from Asia Unbound

Thoughts on Singapore’s Election

May 11, 2011

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Blog posts represent the views of CFR fellows and staff and not those of CFR, which takes no institutional positions.

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Low Thia Khiang, secretary-general of the opposition Workers’ Party of Singapore addresses supporters after his team was announced as the official winners for the Aljunied group representative constituency (GRC) in the Singapore general election early May 8, 2011.
Low Thia Khiang, secretary-general of the opposition Workers' Party of Singapore addresses supporters after his team was announced as the official winners for the Aljunied group representative constituency (GRC) in the Singapore general election early May 8, 2011. (Tan Shung Sin/Courtesy Reuters)

The Economist’s Banyan blog has a thoughtful assessment of Singapore’s elections, which returned the PAP with an overwhelming majority of seats but also showed that the opposition had made real inroads for the first time in the city state’s history. The election has been chewed over pretty thoroughly on Singaporean blogs, though it has gotten relatively little coverage in the U.S.

There is one interesting topic that I think is worth discussing. In the run-up to the election, the PAP, like many parties that have been in office for a long time, argued that it alone had the talent and skill to manage Singapore and keep its impressive record of economic growth and social stability on track. But though the PAP certainly has many smart and skillful ministers, much of the strength of Singapore comes from its career civil servants, who rise up through a highly meritocratic system that rewards talent and expertise. Anyone who has worked in Southeast Asia for years, for example, knows that the Singaporean diplomatic corps is by far the savviest, most thoughtful group of analysts in the region – no other country’s diplomats even come close.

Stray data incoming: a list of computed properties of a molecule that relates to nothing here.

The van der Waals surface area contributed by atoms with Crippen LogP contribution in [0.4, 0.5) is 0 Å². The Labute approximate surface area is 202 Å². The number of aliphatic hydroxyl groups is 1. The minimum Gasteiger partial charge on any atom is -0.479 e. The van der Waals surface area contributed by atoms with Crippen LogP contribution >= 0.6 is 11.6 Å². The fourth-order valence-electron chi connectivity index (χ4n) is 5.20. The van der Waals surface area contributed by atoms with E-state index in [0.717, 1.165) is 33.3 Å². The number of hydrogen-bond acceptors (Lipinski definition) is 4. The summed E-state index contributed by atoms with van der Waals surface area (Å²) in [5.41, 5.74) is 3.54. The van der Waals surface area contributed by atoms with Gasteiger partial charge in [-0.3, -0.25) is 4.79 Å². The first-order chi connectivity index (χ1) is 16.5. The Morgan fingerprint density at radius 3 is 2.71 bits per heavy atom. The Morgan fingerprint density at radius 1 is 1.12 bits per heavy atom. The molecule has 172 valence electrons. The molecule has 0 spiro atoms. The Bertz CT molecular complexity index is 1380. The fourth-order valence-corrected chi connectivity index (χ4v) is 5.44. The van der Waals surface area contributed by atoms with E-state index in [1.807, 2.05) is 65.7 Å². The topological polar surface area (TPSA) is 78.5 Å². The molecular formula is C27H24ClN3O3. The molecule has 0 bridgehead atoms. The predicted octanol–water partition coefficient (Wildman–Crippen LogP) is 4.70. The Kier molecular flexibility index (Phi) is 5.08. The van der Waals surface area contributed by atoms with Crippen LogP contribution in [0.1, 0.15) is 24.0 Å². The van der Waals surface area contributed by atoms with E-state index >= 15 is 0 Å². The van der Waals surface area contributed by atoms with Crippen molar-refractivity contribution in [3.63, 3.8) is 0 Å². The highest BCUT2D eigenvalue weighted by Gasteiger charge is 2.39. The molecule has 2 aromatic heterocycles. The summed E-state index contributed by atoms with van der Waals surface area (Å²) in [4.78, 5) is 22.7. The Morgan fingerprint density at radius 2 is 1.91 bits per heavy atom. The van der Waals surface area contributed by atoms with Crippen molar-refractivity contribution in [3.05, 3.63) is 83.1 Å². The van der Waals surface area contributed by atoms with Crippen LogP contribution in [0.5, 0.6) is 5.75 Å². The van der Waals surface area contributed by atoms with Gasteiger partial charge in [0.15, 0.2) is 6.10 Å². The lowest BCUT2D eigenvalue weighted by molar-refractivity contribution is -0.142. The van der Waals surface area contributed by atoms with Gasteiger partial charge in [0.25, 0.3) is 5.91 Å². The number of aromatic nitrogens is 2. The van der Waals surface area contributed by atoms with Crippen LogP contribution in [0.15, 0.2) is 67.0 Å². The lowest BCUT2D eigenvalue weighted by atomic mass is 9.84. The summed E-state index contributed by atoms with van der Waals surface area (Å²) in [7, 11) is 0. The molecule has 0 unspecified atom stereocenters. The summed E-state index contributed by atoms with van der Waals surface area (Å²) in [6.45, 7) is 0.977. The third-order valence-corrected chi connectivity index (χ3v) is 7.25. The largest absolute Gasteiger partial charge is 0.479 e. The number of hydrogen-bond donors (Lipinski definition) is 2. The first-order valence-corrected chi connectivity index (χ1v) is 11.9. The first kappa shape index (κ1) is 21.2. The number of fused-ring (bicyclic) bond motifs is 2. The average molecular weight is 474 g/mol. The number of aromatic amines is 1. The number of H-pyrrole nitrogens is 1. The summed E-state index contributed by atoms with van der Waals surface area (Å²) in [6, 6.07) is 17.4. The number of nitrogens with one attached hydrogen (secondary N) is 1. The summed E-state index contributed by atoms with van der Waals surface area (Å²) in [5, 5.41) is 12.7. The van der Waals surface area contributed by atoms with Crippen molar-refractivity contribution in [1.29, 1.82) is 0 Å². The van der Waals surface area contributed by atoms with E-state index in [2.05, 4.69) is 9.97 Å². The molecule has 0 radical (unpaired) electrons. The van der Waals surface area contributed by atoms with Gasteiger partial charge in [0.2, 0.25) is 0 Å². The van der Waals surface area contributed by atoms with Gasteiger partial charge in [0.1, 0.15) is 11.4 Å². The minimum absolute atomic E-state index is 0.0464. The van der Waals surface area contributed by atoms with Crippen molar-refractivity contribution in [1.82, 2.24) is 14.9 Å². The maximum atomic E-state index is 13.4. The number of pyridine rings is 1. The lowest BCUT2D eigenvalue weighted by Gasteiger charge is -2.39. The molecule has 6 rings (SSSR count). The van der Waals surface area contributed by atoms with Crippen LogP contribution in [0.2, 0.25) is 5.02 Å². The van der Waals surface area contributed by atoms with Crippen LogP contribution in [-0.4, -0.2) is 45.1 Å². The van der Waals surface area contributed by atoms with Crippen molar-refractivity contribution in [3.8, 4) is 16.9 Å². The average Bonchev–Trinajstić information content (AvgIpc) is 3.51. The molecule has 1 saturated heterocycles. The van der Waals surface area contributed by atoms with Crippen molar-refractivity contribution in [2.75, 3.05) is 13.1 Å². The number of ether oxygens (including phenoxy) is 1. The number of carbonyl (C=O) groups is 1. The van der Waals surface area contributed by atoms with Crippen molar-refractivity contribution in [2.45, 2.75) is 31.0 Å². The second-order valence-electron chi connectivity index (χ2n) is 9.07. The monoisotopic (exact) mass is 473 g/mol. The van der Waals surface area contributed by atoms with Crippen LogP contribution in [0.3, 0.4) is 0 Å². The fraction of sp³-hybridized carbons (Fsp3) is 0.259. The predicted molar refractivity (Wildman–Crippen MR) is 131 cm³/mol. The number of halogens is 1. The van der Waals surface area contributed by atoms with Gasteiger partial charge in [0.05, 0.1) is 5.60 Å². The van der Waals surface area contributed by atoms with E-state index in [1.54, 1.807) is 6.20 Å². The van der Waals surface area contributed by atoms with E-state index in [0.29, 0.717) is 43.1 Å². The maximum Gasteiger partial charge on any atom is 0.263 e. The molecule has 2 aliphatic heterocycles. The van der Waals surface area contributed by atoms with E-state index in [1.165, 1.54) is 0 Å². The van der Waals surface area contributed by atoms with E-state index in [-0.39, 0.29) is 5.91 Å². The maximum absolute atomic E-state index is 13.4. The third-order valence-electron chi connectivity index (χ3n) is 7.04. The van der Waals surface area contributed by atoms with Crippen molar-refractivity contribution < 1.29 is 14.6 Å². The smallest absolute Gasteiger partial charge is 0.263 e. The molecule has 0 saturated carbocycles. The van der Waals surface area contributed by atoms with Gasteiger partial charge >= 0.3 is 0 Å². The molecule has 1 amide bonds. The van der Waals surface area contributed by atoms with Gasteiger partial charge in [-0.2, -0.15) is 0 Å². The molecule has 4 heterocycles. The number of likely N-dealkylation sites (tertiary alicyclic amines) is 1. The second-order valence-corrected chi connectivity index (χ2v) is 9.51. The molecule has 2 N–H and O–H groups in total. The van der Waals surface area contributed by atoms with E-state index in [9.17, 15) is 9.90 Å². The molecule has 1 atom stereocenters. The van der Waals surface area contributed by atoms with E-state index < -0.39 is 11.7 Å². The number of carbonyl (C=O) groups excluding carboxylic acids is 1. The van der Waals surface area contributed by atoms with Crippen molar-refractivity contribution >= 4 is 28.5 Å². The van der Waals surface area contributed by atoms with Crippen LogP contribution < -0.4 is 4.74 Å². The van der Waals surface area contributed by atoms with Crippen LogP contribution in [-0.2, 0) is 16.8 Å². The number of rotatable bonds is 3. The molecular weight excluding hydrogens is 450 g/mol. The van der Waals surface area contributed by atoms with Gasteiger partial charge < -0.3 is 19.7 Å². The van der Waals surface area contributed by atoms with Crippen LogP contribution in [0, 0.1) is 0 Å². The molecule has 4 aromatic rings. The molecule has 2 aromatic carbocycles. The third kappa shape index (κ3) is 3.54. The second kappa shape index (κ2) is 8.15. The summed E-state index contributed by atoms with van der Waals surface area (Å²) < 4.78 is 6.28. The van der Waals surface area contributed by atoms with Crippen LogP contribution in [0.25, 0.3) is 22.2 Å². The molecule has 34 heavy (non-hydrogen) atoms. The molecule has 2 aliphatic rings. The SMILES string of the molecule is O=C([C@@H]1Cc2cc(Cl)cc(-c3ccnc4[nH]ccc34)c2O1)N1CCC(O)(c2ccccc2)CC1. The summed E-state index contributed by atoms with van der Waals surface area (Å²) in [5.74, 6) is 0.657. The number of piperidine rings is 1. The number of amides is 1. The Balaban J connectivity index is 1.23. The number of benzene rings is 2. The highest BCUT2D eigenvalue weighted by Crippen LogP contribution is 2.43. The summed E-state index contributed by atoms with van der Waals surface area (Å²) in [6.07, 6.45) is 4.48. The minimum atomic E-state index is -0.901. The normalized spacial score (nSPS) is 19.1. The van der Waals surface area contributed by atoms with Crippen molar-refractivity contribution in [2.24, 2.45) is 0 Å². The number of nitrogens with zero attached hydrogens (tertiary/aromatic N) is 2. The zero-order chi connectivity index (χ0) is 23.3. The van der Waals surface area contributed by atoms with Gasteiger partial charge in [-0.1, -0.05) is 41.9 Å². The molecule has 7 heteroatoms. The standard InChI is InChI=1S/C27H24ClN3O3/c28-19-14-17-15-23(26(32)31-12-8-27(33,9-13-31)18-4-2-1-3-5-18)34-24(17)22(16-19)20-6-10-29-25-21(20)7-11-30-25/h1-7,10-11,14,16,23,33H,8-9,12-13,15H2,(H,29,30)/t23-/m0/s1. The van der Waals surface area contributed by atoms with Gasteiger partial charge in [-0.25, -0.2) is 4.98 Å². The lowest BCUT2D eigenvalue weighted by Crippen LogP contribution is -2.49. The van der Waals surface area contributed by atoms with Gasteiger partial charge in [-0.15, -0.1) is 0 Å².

So, if the opposition were ever to triumph in a Singaporean election, they, like the Democratic Party in Japan or the Democratic Progressive Party in Taiwan, would inherit such a skilled civil service. Of course, there might be some bumps – the DPP, at first, often clashed with a diplomatic corps full of longtime KMT stalwarts – but it is unlikely the Singaporean civil service would resign en masse. And so, perhaps the opposition actually would be far better placed to inherit Singaporean leadership, down the line, than some skeptics would imagine.

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